Bob Bryan’s Olympic gold medal ‘not even a circle anymore’

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The Bryan brothers are identical twins, but their Olympic gold medals look nothing alike.

Mike Bryan told Live @ Wimbledon that brother Bob took poor care of his London Olympic doubles tennis gold medal and then swapped it out for Mike’s gold.

“[Bob] carried it around for four months, and it got scratched, and he dropped it a few times,” Mike said. “It’s not even a circle anymore. And then he switched them on me. So he’s got the immaculate, the pristine gold, and I got his beat-up one. I’m going to switch it back.”

The Bryan brothers completed tennis’ “Golden Slam” by beating France’s Jo-Wilfried Tsonga and Michael Llodra in the 2012 Olympic final, also at Wimbledon. They had settled for bronze at the 2008 Olympics, falling to Swiss duo Roger Federer and Stan Wawrinka in the semis, and lost in the quarterfinals in 2004. Mike also captured mixed doubles bronze with Lisa Raymond in London.

Bob’s gold medal he took from Mike is in a trophy case, while Mike’s (originally Bob’s) is in a safe. The pair owns 14 Grand Slam doubles titles, but it’s the much smaller (in size) Olympic prize that’s most popular.

“I had, actually, the gold medal in my bag, in my racket bag, for four months, and I was showing it to a million people,” Bob said. “That seems to be the trophy that everyone wants to see when they come over to our house. They usually look past all the Slams, and they go right for that shiny piece of gold.”

Ugandan Olympian’s body shuts down at World Cross-Country Champs (video)

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Ugandan Joshua Cheptegei went from leading the race to finishing 30th in the final kilometer at the World Cross-Country Championships in Kampala, Uganda, on Sunday.

Cheptegei, a 20-year-old Olympian, saw his body shut down in the last four minutes of his race.

His stride shortened. His pace slowed. Cheptegei appeared on the verge of falling. At one point, a teammate deliberately pushed him from behind to keep going.

Cheptegei led by 12 seconds going into the final two-kilometer lap. He would finish 1 minute, 44 seconds behind Kenyan winner Geoffrey Kamworor, with 28 other runners separating them after the 10km race that took about a half-hour.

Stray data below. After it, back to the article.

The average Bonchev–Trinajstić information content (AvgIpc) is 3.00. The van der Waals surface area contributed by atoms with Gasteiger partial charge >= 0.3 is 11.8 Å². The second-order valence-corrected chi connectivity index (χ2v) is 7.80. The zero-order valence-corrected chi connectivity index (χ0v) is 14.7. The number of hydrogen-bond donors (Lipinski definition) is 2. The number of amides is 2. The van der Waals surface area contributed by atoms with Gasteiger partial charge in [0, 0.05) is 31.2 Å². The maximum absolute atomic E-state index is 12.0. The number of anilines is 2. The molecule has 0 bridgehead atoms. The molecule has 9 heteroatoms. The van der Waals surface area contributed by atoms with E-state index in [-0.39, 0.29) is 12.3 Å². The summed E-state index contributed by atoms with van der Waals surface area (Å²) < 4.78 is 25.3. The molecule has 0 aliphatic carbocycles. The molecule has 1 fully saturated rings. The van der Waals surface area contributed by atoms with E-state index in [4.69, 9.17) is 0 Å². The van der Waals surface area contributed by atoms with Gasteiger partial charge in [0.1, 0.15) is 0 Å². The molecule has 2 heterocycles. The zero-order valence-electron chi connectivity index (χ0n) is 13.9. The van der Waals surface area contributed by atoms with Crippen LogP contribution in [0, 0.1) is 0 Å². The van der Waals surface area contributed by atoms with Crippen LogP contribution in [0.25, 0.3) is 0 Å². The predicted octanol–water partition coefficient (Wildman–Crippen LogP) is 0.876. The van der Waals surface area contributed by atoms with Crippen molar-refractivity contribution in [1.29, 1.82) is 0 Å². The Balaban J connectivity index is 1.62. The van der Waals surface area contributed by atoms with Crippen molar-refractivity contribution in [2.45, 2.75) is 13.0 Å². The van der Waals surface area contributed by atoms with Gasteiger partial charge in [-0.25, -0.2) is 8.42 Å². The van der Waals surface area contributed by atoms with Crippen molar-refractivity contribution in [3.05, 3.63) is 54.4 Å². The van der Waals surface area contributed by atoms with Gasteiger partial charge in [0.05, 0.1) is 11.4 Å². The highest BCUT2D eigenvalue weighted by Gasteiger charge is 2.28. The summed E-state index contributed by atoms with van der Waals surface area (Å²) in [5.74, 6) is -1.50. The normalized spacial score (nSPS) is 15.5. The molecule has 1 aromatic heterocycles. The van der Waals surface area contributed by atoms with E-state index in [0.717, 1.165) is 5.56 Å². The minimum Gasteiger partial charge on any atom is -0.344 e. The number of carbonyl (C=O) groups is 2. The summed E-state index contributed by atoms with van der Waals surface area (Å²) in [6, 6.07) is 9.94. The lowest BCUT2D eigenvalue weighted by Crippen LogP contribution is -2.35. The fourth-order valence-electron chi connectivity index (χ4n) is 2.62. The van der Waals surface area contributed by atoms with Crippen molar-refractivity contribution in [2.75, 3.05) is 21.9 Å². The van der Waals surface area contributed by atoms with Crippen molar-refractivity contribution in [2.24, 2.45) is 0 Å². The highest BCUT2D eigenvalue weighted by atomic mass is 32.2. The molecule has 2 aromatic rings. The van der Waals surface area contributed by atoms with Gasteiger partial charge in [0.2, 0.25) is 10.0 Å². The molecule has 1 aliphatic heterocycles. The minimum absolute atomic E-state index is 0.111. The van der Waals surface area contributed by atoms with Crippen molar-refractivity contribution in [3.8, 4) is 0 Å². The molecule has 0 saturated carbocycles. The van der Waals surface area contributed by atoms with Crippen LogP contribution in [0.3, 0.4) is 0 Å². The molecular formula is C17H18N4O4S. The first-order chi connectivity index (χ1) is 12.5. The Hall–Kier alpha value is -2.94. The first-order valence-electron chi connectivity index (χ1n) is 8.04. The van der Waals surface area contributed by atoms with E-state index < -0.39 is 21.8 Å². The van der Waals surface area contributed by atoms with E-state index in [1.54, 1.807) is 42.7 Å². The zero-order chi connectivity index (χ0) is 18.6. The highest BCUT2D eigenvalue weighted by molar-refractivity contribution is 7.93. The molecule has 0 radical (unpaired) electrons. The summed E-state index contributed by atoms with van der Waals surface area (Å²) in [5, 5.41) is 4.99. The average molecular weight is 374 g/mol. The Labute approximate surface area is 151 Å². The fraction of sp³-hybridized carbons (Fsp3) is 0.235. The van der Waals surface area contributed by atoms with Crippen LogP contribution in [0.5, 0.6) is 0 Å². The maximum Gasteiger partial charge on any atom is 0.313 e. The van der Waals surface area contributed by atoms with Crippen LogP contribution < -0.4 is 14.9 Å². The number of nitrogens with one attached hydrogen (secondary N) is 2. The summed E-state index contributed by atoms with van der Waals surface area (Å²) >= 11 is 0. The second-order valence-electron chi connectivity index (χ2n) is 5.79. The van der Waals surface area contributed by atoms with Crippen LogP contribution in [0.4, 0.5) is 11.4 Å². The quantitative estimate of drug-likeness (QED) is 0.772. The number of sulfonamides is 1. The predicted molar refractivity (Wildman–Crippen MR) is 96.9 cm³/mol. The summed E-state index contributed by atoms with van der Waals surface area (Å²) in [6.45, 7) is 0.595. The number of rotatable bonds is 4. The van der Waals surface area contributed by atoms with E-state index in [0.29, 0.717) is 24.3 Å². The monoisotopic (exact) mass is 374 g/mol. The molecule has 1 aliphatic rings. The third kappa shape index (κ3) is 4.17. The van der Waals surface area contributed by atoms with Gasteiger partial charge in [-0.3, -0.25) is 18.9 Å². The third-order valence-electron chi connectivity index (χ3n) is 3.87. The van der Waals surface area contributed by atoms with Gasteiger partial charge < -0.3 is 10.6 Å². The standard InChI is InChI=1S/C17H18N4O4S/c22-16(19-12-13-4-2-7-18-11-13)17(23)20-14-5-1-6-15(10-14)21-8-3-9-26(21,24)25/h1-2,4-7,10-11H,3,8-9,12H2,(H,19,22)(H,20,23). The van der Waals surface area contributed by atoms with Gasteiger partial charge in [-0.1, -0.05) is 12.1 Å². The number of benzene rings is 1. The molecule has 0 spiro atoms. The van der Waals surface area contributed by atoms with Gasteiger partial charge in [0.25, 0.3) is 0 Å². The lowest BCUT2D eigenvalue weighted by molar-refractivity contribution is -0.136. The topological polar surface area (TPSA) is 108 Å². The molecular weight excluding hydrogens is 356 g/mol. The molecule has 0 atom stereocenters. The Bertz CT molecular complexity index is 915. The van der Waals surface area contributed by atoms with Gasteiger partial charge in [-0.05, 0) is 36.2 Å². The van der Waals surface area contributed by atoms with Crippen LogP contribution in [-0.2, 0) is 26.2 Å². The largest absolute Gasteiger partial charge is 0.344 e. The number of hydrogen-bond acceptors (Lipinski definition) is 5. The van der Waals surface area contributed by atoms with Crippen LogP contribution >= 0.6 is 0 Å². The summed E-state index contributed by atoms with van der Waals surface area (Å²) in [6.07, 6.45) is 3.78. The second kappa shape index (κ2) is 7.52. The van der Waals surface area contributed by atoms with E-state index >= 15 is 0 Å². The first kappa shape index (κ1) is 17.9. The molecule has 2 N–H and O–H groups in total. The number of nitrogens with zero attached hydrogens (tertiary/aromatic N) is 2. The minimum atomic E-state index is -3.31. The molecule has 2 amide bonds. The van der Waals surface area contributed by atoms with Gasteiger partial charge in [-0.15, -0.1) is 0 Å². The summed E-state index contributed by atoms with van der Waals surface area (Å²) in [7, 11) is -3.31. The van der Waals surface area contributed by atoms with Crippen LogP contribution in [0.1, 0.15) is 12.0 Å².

Cheptegei’s body movement looked similar to that of British triathlete Jonny Brownlee, who had to be helped to the finish line by brother Alistair Brownlee at the World Triathlon Series Grand Final in Cozumel, Mexico, in September.

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Mark McMorris hospitalized after snowboarding accident

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Olympic bronze medalist Mark McMorris suffered several injuries including a fractured jaw, fractured left arm, ruptured spleen, stable pelvic fracture, rib fractures and a collapsed left lung during a backcountry snowboarding trip Saturday, according to Canada Snowboard.

McMorris underwent surgery to control bleeding from the spleen on Saturday. He underwent another surgery to repair the jaw and arm fractures Sunday and was resting in Vancouver General Hospital on Monday morning.

“While both the mandible and humerus fractures were complicated injuries, the surgeries went very well, and both fractures are now stabilized to heal in excellent position,” Canada Snowboard team physician Dr. Rodney J. French said, according to the press release. “It is too early to speculate on a timeline for Mark’s recovery.”

McMorris, 23, won bronze in the first Olympic snowboard slopestyle event in Sochi, competing 12 days after breaking a rib.

McMorris has been considered a threat for two gold medals in PyeongChang, with the addition of big air. He earned Winter X Games medals in both slopestyle and big air in 2015, 2016 and 2017, including double gold in 2015.

He has already come back in this Olympic cycle from breaking his right femur in an Air and Style big air run in Los Angeles on Feb. 21, 2016 (video here). His rehab has been extensively documented by Canadian media.

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